Join us as we dive into the inspiring world of addiction recovery and witness the power of transformation in this interview on Great Day Houston. Arise Recovery Centers proudly presents our CEO, Danny Andino, and accomplished Houston Lead Clinician, Sonia Ruiz, as they share their profound insights and expertise with Deborah Duncan of KHOU Channel 11 in Houston. In this engaging conversation, Danny Andino reveals the driving force behind Arise Recovery Centers’ success and our unique approach to addiction treatment. Discover how our comprehensive programs empower individuals to overcome substance abuse and reclaim their lives, nurturing lasting recovery and personal
Life has been quite different for all of us these last few weeks, as social distancing and stay-at-home orders have become the new normal. But as we work and shelter at home, many of us are understandably feeling isolated and disconnected from our friends, family and support systems. This, in turn, has left more recovering addicts vulnerable to relapse. And health officials are seeing just that, as more people are reported as having urges and cravings to use drugs and alcohol. Triggers Caused by the Coronavirus We, as human beings, thrive on interaction and connection with others, and not being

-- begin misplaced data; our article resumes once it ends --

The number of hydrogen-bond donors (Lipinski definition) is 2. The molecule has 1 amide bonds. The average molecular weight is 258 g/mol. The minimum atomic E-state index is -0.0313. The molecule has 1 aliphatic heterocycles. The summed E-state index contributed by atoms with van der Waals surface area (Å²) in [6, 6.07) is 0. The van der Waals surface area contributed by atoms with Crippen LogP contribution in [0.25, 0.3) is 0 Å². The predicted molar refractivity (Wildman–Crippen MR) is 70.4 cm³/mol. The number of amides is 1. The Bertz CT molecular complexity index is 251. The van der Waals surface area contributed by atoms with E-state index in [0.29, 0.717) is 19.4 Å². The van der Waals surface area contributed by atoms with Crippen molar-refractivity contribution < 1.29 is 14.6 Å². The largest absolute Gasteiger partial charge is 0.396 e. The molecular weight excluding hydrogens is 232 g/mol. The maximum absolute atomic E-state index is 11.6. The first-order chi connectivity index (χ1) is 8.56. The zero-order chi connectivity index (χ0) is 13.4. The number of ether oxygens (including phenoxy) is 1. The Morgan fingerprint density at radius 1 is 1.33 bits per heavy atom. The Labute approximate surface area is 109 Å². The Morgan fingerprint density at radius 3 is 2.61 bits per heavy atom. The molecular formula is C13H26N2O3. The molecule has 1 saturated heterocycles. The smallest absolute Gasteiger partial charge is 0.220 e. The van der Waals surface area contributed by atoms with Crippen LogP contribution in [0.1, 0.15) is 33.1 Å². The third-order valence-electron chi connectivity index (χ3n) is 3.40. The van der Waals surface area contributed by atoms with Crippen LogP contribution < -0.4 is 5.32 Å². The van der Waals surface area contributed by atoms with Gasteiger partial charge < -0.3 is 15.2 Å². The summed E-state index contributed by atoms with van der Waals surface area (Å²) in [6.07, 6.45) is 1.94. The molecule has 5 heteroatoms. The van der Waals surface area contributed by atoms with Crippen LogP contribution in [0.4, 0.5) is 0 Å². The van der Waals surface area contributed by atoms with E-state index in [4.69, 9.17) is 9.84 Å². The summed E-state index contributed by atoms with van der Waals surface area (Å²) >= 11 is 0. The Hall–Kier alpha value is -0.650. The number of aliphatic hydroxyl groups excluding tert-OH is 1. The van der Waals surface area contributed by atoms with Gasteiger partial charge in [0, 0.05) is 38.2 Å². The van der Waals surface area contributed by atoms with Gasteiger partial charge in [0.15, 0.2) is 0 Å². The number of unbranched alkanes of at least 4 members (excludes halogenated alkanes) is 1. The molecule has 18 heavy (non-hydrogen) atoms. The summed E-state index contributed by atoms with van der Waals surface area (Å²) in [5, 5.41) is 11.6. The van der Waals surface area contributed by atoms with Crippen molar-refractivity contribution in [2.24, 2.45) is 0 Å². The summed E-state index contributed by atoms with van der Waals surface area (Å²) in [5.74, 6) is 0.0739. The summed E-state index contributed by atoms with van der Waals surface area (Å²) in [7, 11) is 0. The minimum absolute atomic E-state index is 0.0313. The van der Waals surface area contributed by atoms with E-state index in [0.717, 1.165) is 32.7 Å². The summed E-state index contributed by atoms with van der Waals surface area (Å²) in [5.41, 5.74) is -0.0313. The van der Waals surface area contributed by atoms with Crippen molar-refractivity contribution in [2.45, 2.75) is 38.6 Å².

According to the National Institute on Drug Abuse, approximately 40 to 60 percent of people relapse after getting treatment. This is a daunting statistic, but, really, should come as no surprise. After all, there are many reasons for why people revert back to their addiction after seeking help. For some, it may be due to their ambivalence to get sober – as in, they were never truly committed to put down the drug or drink in the first place. But for others, it may be because they didn’t adequately prepare for the difficult transition from rehab to home life. Moving from a protected, structured environment to one where all temptations are suddenly within reach can be a huge challenge for anybody. Hence, having appropriate aftercare lined up after completing a treatment program is essential.
When I got out of prison after serving time for a DUI Serious Bodily Injury conviction, day-to- day life was overwhelming, to say the least. For four years, I’d never had to make a decision for myself, and I found I’d forgotten how to cope with life’s unpredictability due to being away from society for so long. But, even though I was already struggling to adjust, things managed to get worse: my long-time boyfriend broke up with me, the kitten I’d just adopted from a local shelter died from a rare virus and I couldn’t get hired anywhere due to my “felon” label. Life as a free woman was nothing like I expected it to be, and all I wanted to do was give up and check myself back into the gated community.
You did it – you took that first step by becoming sober. But now that drugs and alcohol are out of the picture, you’re probably wondering if it’s possible to ever have fun again without using. This is a common concern for those in early sobriety, but one that is entirely possible to overcome.